• 12. Ad Hoc Advisory Committee Rules 1. 2. 3. 4. The committee must be purely an advisory committee with no decision making authority  The committee must be composed solely of two members of the legislative body (less than a quorum) The committee must not have continuing subject matter jurisdiction  The committee must not have a meeting schedule fixed by formal action of the legislative body  12
  • 13. Open Meetings Requirement     All meetings of a legislative body must be open to the public, except for authorized closed sessions. Purpose of meeting: To accomplish district business Provide public opportunities for questions and comments No secret ballots 13
  • 14. 2. What Is A Meeting? 14
  • 15. “Meeting” Defined  A meeting occurs whenever:  A majority of the Board members gather at same time and place . . .  To hear, discuss, or deliberate . . .  Upon any item that is within the subject matter jurisdiction of the Board or district. (Gov. Code § 54952.2) 15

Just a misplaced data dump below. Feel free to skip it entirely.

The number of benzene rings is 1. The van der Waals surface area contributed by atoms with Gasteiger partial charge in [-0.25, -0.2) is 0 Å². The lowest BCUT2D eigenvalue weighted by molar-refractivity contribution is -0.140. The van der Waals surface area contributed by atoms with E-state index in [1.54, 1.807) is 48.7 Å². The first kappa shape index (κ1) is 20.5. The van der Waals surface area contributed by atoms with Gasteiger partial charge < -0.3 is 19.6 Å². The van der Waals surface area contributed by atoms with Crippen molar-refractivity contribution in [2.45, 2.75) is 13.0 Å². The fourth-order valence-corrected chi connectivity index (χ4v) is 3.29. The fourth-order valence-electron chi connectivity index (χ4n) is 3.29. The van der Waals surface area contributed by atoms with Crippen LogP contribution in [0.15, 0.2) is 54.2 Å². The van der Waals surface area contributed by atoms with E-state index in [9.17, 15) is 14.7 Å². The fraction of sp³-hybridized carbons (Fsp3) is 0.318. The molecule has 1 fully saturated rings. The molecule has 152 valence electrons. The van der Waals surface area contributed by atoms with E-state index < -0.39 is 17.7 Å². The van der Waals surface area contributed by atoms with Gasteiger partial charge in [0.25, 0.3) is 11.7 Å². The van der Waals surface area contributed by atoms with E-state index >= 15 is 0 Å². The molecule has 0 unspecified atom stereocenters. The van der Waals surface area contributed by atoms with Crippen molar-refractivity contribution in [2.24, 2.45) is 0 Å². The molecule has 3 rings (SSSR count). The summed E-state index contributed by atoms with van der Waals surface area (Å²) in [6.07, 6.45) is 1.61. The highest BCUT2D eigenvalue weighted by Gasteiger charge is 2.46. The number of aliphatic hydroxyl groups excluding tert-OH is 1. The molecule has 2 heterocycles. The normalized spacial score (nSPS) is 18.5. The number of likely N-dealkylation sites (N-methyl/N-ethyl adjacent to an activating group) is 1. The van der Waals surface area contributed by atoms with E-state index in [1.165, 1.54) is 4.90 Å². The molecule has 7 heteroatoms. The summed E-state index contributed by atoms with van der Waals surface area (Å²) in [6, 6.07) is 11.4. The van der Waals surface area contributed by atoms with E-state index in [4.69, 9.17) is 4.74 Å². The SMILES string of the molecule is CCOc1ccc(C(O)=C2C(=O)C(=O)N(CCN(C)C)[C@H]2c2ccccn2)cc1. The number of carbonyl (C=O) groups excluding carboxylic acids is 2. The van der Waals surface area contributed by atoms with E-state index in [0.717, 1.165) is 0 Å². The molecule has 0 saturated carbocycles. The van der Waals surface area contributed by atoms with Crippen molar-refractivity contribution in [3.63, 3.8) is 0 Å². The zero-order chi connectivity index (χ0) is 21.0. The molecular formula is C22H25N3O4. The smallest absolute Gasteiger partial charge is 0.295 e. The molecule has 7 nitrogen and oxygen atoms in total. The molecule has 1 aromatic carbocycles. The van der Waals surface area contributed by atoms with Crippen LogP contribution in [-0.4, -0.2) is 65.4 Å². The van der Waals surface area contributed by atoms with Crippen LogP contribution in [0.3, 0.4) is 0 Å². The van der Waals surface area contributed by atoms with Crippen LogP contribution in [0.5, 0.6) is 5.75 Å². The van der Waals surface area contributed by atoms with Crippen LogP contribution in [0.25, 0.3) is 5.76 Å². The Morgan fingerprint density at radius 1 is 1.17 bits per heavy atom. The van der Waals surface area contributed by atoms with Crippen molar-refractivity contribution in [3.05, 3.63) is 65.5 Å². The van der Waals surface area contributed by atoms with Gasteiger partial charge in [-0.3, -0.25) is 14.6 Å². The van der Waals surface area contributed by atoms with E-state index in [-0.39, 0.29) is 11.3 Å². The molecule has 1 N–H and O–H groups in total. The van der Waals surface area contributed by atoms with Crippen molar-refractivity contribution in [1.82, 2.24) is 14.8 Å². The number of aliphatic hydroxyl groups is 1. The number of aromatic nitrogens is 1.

• 16. Serial Meetings Prohibited   Serial Meeting: Communications outside formal meeting, each of which involve less than a quorum, but collectively encompass a majority “A majority of the members …shall not, outside a meeting …use a series of communications of any kind, directly or through intermediaries, to discuss, deliberate, or take action on any item …that is within the subject matter jurisdiction of the legislative body.” (Gov. Code § 54952.2 ) 16
  • 17. Personal Intermediaries  Separate conversations or communications with board members, where the speaker answers questions or provides information to board members regarding a matter that could come before the board, are not prohibited if the person communicating with the board members “does not communicate to [board] members … the comments or position of any other member or members .” (Gov. Code § 54952.2(b)(2).) 17